MEREDITH, N.H. – At a campaign event that drew more than 300 people here late Sunday afternoon, Rep. Ron Paul (R-Texas) defended his Israel policy in response to a question from an undecided voter, an answer that included, in part, the suggestion that Israel “should be the Hong Kong of the Middle East.”
He went on to defend his position that the United States should not provide foreign aid to Israel and should not “tell them what to do.”
“If they want to have a peace treaty with their neighbors and they think they can work it out, they shouldn’t have to ask us for permission,” Paul said. “They shouldn’t have to ask us permission to defend their borders. That should be their business. But also, I do not believe that I should take money from anybody here and send money to Israel.”
He then rounded out his answer with the Hong Kong comparison. “We should be friends,” he said. “We should trade with them. I would encourage them to become the Hong Kong of the Middle East, or something like that. You know, have a really affluent society.”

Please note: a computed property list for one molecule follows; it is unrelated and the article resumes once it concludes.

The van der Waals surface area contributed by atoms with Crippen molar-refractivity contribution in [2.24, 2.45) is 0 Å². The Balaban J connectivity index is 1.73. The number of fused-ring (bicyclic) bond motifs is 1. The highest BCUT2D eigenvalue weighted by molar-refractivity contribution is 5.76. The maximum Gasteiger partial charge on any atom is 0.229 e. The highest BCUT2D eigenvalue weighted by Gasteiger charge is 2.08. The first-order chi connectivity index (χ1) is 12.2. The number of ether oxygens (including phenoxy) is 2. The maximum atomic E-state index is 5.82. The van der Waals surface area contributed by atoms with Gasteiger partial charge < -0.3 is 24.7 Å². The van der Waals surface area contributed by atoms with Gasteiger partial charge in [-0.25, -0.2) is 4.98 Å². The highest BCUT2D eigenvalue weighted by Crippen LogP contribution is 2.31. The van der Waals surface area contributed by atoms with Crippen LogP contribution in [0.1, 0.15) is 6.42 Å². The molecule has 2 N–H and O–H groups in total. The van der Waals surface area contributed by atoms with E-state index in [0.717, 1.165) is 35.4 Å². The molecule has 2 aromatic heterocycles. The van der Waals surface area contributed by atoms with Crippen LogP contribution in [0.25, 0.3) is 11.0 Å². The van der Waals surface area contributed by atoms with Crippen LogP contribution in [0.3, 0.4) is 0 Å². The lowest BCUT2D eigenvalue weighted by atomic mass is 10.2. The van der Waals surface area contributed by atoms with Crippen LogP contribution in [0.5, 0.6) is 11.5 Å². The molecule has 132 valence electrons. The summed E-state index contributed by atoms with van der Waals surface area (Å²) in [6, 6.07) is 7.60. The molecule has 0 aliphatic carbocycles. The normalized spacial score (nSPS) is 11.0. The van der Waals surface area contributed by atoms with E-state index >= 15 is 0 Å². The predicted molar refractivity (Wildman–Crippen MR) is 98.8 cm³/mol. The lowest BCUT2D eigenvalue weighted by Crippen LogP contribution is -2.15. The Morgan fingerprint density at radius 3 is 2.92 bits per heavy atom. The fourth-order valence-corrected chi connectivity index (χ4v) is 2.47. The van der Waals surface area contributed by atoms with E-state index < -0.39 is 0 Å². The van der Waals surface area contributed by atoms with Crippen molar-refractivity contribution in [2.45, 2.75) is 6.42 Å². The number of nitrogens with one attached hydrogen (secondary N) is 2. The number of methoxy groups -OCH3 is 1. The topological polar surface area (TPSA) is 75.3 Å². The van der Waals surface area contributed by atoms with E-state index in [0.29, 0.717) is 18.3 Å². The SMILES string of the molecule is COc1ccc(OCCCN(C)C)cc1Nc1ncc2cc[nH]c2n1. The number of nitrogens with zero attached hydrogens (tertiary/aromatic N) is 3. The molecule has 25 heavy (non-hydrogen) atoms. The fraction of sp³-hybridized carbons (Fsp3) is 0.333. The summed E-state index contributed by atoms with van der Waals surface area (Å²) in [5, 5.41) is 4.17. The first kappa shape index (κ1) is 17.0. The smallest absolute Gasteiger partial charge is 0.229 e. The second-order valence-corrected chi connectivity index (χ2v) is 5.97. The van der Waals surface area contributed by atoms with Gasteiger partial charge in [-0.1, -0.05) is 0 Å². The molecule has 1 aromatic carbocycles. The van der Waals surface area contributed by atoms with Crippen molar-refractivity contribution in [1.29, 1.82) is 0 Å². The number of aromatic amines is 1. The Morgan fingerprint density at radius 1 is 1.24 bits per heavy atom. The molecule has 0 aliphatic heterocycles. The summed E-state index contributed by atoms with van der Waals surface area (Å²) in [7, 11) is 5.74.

Paul’s foreign policy views have cut both ways in the Republican primary – he has attracted many independents who have said that they oppose the U.S. wars in Iraq and Afghanistan.
At the same time, he has drawn broad criticism – including from most members of the GOP field – for his non-interventionist views, and his Israel stance in particular has proven a stumbling block among a Republican electorate that typically considers support for the Jewish state sacrosanct.
Paul’s answer on Israel, then, is not likely to reassure voters who are already wary of his foreign policy views.
A Suffolk poll released Sunday morning shows Paul gaining in momentum as the New Hampshire primary nears: He takes 20 percent to former Massachusetts governor Mitt Romney’s 35 percent. A day earlier, Paul was at 17 percent compared to Romney at 39 percent.